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The United Kingdom benefits from an impressive range of universities throughout the country and the standard of higher education at these institutions is generally considered to be the best in the world. From the well-known Oxford and Cambridge and the Russell Group of Universities (an elite association of 24 leading British universities) to smaller, emerging colleges, there are over 150 higher education institutions in the UK and it is this great variety that can both be an opportunity as well as a challenge when deciding where to study after A-levels.

British universities and colleges are hugely diverse in their nature; there are those on large campuses and others that are spread out around a city; academies focused on one specific area of study or school systems to offer students the chance to learn multiple subjects; places with good reputations for sports and activities; and institutions that pride themselves on alternative methods of teaching. There are historic universities, specialist institutions, centres of technological excellence, modern innovative facilities and progressive research centres that are dotted all over the country.

The incredible diversity here in the UK, combined with the countless course and study options available, means that students can tailor a truly unique experience when it comes to their higher education. A student’s choice in university will affect their life both professionally and socially so it is important to take the time to make the right decision.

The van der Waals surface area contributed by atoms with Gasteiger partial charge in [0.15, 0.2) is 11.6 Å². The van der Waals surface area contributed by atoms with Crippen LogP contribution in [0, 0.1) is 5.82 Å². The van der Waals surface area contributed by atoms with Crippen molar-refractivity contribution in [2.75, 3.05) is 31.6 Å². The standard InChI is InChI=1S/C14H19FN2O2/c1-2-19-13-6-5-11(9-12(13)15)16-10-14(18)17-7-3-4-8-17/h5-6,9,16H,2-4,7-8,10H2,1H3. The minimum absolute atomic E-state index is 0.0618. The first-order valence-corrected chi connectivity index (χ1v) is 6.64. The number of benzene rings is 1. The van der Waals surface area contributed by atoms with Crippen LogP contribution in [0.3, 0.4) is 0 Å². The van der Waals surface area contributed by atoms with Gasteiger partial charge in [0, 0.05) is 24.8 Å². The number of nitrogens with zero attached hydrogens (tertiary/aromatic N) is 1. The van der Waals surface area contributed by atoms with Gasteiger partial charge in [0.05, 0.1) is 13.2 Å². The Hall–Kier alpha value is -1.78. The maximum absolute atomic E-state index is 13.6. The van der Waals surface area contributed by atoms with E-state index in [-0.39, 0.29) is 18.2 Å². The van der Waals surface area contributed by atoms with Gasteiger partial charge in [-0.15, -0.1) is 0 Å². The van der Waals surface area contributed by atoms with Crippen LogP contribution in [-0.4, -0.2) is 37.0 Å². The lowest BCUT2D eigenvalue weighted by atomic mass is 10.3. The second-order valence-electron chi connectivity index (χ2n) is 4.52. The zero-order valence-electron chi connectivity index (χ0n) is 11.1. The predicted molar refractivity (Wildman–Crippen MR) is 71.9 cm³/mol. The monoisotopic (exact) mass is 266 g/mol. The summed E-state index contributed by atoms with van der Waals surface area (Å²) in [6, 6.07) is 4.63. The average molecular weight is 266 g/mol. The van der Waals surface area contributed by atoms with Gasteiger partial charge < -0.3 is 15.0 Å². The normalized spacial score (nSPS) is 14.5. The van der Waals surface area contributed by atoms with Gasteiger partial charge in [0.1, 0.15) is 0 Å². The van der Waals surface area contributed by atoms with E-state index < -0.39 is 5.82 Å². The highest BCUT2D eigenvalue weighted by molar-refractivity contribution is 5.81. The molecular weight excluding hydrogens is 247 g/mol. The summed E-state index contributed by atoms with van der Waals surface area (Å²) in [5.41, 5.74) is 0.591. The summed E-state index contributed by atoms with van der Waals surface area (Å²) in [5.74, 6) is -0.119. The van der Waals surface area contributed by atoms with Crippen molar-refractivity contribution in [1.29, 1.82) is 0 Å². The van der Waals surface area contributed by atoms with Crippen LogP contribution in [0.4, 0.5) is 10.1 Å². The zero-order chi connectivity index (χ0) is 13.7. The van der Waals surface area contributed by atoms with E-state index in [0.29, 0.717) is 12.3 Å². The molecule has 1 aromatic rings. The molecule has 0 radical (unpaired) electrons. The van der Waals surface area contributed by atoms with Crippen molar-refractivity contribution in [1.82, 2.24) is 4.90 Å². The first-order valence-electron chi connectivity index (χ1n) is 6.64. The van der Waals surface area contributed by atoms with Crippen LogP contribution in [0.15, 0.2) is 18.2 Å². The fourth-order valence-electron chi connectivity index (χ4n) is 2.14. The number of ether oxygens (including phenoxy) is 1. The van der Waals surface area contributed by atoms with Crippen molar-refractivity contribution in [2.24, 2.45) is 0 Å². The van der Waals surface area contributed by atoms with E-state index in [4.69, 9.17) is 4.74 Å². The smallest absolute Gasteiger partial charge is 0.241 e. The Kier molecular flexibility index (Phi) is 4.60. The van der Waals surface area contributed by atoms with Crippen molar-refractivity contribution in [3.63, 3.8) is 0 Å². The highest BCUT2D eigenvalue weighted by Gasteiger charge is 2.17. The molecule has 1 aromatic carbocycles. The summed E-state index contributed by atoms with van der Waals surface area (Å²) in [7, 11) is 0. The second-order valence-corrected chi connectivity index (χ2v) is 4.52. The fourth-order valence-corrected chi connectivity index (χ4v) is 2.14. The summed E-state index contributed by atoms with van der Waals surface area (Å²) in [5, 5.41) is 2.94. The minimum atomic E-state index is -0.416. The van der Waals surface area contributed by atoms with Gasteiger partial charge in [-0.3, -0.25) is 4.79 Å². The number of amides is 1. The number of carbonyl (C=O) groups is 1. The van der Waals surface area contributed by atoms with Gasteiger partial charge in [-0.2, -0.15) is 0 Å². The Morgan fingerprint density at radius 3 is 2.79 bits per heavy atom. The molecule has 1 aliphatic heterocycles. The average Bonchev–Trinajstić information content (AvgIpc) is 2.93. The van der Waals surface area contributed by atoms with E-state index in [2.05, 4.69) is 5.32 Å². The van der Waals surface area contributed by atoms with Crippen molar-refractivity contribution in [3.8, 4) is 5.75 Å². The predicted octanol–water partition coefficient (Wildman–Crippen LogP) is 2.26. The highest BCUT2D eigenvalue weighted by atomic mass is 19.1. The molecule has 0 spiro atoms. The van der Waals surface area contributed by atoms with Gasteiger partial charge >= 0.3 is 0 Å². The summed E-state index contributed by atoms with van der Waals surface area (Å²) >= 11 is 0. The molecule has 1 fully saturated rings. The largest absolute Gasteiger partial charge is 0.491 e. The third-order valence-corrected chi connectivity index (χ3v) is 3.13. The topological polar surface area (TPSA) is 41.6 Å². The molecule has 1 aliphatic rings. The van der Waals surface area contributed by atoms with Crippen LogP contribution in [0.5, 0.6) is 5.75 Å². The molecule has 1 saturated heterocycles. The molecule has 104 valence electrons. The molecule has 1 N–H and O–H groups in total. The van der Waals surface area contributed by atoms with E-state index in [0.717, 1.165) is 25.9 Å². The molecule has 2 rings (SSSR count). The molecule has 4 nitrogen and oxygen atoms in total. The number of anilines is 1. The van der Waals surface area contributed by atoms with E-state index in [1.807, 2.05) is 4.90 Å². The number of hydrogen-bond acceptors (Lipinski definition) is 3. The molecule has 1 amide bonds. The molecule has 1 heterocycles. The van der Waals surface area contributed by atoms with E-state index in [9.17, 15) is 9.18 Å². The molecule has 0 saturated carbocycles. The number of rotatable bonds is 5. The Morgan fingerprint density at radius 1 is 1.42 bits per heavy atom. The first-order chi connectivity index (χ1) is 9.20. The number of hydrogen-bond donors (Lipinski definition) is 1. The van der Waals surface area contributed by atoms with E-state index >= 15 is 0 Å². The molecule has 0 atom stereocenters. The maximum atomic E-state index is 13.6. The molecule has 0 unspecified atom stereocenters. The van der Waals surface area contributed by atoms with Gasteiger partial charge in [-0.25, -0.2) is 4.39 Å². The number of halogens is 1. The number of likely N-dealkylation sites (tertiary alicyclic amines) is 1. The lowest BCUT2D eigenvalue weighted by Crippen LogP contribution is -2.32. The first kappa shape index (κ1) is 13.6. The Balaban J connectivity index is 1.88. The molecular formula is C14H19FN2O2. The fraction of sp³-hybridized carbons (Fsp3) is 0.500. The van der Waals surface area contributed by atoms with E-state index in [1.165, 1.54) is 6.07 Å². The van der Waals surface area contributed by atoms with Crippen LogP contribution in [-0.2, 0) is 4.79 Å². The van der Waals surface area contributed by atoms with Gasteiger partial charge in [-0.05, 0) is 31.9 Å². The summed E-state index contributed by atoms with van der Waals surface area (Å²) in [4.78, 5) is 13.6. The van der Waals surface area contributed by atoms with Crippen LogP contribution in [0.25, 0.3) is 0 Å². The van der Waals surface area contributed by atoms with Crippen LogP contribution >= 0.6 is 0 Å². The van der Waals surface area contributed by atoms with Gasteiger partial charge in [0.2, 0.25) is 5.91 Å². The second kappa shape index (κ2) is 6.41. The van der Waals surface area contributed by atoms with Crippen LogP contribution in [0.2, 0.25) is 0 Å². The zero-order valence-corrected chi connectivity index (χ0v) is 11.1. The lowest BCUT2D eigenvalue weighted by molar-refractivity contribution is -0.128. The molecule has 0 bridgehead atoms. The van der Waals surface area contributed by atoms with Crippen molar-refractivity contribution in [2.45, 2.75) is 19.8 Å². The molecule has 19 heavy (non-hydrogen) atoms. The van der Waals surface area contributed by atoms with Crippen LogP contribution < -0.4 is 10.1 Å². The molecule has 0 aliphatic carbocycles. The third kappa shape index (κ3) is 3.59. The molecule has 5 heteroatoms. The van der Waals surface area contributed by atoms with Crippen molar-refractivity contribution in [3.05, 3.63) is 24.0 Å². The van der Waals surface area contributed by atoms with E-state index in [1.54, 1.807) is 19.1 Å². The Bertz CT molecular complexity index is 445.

While certain British universities have better reputations than others, it is worth noting that they may not always be the most appropriate place for a student wishing to further their studies and personal development. It is common practice to look at the league tables to see how each institution is rated on results, quality of teaching and graduate employability but do remember that there are other factors to take into account such as innovation, creativity, activities, amenities, gender ratios and overall student satisfaction.

“It is hard for any university ranking to capture the full student experience that an institution provides. Applicants should look beyond league tables to pick the course that is right for them.”
– Sarah Stevens, head of policy at the Russell Group

It is also increasingly important not to be misled by the associated label given to these institutions. For example, Liverpool Hope University now ranks better than its Russell Group neighbour, the University of Liverpool, having climbed to 56th place, from 104 two years ago. Its recent success has been driven by many things but notably by the improvements made across its biosciences, business, and social policy departments.